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Local news roundup with The Colorado Sun - 6/28/2022

Smoke rises from Superior, Colorado, the morning of Friday, Dec. 31, 2021 as seen from Hwy 128 in Broomfield.
Broomfield Police Department
Smoke rises from Superior, Colorado, the morning of Friday, Dec. 31, 2021 as seen from Hwy 128 in Broomfield.

Every Tuesday and Thursday KUNC's Samantha Coetzee speaks with our colleagues over at the Colorado Sun about the local stories they're following.

Today she spoke with editor Larry Ryckman.

Samantha Coetzee: Renters in the Marshall Fire burn area are dealing with things like smoke damage and price gouging in the months post-blaze. Can you tell us about what’s been going on there?

Larry Ryckman: So reporter Jennifer Brown has a story about folks who lost their homes in those terrible fires in Louisville and Superior. Last December, a fire burned about 1,000 homes and left many others contaminated with potentially toxic ash and smoke damage. Many people are now renting homes and apartments. Dozens are complaining that landlords are gouging them with big rent increases and threatening to evict them if they even complain about unhealthy conditions.

Jennifer says an organization that advocates for tenants in Boulder County has interviewed 20 people who say they've been victims of price gouging, retaliation or unsafe conditions following the fire. More than 60 people signed up for free housing related legal consultations that this coalition funded through a grant from a church in Louisville. In January, Colorado's attorney general sent letters to Airbnb, Zillow and others warning landlords about a price gouging law. The Colorado strengthened way back in 2020. As of last week, the office had received 95 complaints of price gouging related to housing after the Marshall Fire. They're now under investigation.

Coetzee: The price of gas is on everyone’s mind, but electric vehicles are popping up in another form — and those aren’t cheap either. Can you talk about the shift toward electric school buses?

Ryckman: Yeah, that's a really interesting story. Reporter Erica Breunlin writes about an effort to get school districts to retire their old exhaust belching buses off the road and replace them with electric buses. As you mentioned, one problem is that these electric busses aren't cheap. They can run about $400,000. That's at least three times the price of a diesel school bus. But state leaders and community advocates say there are increasing concerns about the harmful effects of school bus tailpipe emissions on both the health of children and the environment, not to mention the higher gas prices.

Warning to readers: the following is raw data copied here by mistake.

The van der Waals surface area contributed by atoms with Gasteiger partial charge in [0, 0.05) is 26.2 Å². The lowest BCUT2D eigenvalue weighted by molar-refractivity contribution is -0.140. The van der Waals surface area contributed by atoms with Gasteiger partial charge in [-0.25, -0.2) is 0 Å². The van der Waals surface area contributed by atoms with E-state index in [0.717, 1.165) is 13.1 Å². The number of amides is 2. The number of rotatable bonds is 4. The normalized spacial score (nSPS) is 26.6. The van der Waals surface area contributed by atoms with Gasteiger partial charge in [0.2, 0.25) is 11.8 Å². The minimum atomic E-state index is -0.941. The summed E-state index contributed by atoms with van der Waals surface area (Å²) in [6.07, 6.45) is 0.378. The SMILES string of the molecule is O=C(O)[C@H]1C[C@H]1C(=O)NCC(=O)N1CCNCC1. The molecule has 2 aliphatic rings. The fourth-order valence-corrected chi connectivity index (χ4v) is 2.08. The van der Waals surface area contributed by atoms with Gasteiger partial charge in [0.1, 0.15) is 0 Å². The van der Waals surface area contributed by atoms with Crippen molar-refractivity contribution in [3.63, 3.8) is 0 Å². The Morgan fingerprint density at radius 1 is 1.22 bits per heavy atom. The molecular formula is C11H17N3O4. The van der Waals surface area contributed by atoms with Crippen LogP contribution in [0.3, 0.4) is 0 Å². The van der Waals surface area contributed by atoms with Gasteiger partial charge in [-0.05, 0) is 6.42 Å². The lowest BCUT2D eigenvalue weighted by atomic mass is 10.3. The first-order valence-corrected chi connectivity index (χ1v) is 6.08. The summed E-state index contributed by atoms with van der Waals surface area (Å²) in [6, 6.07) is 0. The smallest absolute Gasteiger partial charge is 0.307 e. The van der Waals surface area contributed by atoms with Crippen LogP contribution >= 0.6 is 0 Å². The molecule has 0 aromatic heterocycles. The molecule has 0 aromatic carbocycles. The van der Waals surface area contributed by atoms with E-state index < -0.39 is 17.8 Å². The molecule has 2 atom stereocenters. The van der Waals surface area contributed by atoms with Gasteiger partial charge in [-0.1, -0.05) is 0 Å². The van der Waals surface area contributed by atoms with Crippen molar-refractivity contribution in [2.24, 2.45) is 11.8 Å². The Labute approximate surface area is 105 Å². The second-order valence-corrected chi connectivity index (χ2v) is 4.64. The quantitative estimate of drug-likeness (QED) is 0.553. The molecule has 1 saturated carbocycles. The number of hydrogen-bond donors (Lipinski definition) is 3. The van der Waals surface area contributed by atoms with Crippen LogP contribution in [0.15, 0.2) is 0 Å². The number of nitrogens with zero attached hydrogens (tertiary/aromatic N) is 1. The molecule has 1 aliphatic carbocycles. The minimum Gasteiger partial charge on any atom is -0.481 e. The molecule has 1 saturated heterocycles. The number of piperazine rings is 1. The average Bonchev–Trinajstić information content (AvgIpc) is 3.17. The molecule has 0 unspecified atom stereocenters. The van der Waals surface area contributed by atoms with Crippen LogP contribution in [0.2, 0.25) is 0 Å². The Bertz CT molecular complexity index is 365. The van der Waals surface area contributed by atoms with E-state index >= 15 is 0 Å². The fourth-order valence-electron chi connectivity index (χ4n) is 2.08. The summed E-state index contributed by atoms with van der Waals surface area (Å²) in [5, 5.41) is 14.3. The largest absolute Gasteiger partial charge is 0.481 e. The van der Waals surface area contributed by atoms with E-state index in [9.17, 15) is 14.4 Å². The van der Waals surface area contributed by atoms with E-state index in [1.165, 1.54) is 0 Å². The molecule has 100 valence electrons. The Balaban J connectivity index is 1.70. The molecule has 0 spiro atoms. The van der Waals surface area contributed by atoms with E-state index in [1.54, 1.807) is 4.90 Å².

Erica writes about a new state grant program that's aimed at helping districts and charter schools pick up the tab. Colorado lawmakers set aside $65 million so that districts can buy and maintain electric buses and convert fossil fuel busses to electric. The money will also help schools invest in charging infrastructure and rotate out their old busses. State health official says the state will prioritize schools in districts that have a high percentage of students who qualify for free and reduced price lunches, as well as those in rural communities and those that are in areas that need to reduce ozone pollution to meet federal air quality standards.

Coetzee: And finally, this is a really interesting story you have about what Colorado ranches are doing to make money and sustain themselves. It’s almost like tourism, but not only that. Can you tell us more about what’s changing?

Ryckman: Yeah, it's sort of ranching meets Instagram and tourism. Jennifer Brown recently came back from a road trip across rural Colorado. She spent some time on a ranch that's part of an effort across the West to keep ranches alive and working. It's an issue that stretches back decades. Family ranches that fade away and sometimes even become housing developments when the next generation doesn't want to keep them going.

So Jennifer spent time on the Chico Basin Ranch in Pueblo County. There they have an apprenticeship program where they train young people to one day run a cattle ranch. They're also finding new ways to make money, including making leather belts and bags that they advertise on Instagram. They also sell frozen hamburgers and invite tourists who experience ranch life and even work as ranch hands for a few days. Unpaid ranch hands, by the way. They in fact, they paid to be the ranch hand. Chico Basin is one of five cattle ranches across the west operated by the for-profit Ranch Lands Company. They have two ranches here in Colorado and one each in Wyoming, New Mexico and Texas. The idea is to create a new model for ranching, one where survival doesn't depend solely on the unpredictable price of beef.

And by the way, while I have a moment, just a reminder that today is Election Day across Colorado, you still have until 7 p.m. tonight to cast your ballot, but it's too late to mail them. So you'll have to use a drop box or find in person polling places. Colorado is a same day voter registration state, so you can still cast a ballot today if you are registered to vote right now. We're going to be busy reporting on the election results throughout the night and beyond.

As the host of Morning Edition at KUNC, I have the privilege of delivering you the news in two ways — from behind the mic and behind the scenes. In addition to hosting Morning Edition, I’ll report on pressing news of the day and arts and culture on the Front Range.
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